How to Get a Job as a Firefighter: Six Steps to Improve Your Chances
Getting a job as a firefighter can be a daunting task, because there are so many requirements involved with the career.
A firefighter should be able to educate the public about prevention of fire and provide services such as installing and inspecting smoke detectors.
In the course of the hiring process, including the interview, you will have to display the right skills and experience to get the employers to find you suitable for the job.
This post will walk you through six steps that get you adequately prepared to go for the job, with increased assurance that you will get it.
6 Steps to improve your chances of being hired as a firefighter:
1. Prepare for the Job
You need to prepare yourself adequately for the firefighter position so you can prove to be the best candidate in a very tough competition. The process of becoming a firefighter is a survival of the fittest kind of thing, so you need to get prepared in the best way you can.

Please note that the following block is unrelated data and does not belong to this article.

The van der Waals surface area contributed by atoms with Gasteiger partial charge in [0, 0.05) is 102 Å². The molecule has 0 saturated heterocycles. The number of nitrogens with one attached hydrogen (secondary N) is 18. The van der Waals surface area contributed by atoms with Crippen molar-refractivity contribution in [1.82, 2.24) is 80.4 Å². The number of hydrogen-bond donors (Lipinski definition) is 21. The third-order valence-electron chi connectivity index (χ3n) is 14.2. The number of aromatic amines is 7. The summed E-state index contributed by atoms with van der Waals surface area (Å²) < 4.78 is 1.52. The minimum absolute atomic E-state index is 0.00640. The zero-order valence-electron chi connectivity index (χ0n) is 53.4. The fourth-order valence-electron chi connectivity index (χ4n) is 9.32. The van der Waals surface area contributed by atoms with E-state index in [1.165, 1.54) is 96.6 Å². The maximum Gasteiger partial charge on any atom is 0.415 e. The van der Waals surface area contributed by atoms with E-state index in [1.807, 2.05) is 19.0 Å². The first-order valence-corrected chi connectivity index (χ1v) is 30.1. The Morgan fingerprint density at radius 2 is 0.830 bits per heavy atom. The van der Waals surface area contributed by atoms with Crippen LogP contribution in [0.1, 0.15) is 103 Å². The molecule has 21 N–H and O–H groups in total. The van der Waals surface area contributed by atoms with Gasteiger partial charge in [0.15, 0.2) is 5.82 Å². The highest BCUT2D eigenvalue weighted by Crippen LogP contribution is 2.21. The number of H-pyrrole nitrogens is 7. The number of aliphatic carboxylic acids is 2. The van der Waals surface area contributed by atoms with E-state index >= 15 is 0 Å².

You can be sure that for every 10 firefighting positions available, there are more than 2,000 people competing for it. If you don’t prove to be best you might get dumped along the line.
The more you prepare yourself, the better chance you stand to get into the career.
One area you need to prepare yourself is to develop the qualities and skills required to succeed as a firefighter.
This will help you to meet employers’ requirements and bring you closer to getting the job.
Firefighter Skills and Qualities Needed for the Job
Here are skills and qualities employers commonly look for when recruiting for a firefighter job position:
- Physical Strength and Stamina: Firefighters must be physically fit so as to be able to lift up heavy equipment and move debris at an emergency site. They also need the ability to stay longer periods of time at disaster scenes to save and treat victims.
- Communication Skills: Firefighters should be skillful when communicating conditions at an emergency scene to colleagues and to emergency response crews. They need to demonstrate clear and courteous communication within the firehouse and on the fire ground, and when intermingling with the public.
- Decision Making Skills: Making sudden and hard decisions in an emergency situation is one of the qualities needed to succeed on this job. Firefighters require the ability to make excellent decisions under pressure in order to rescue lives at most appropriate times.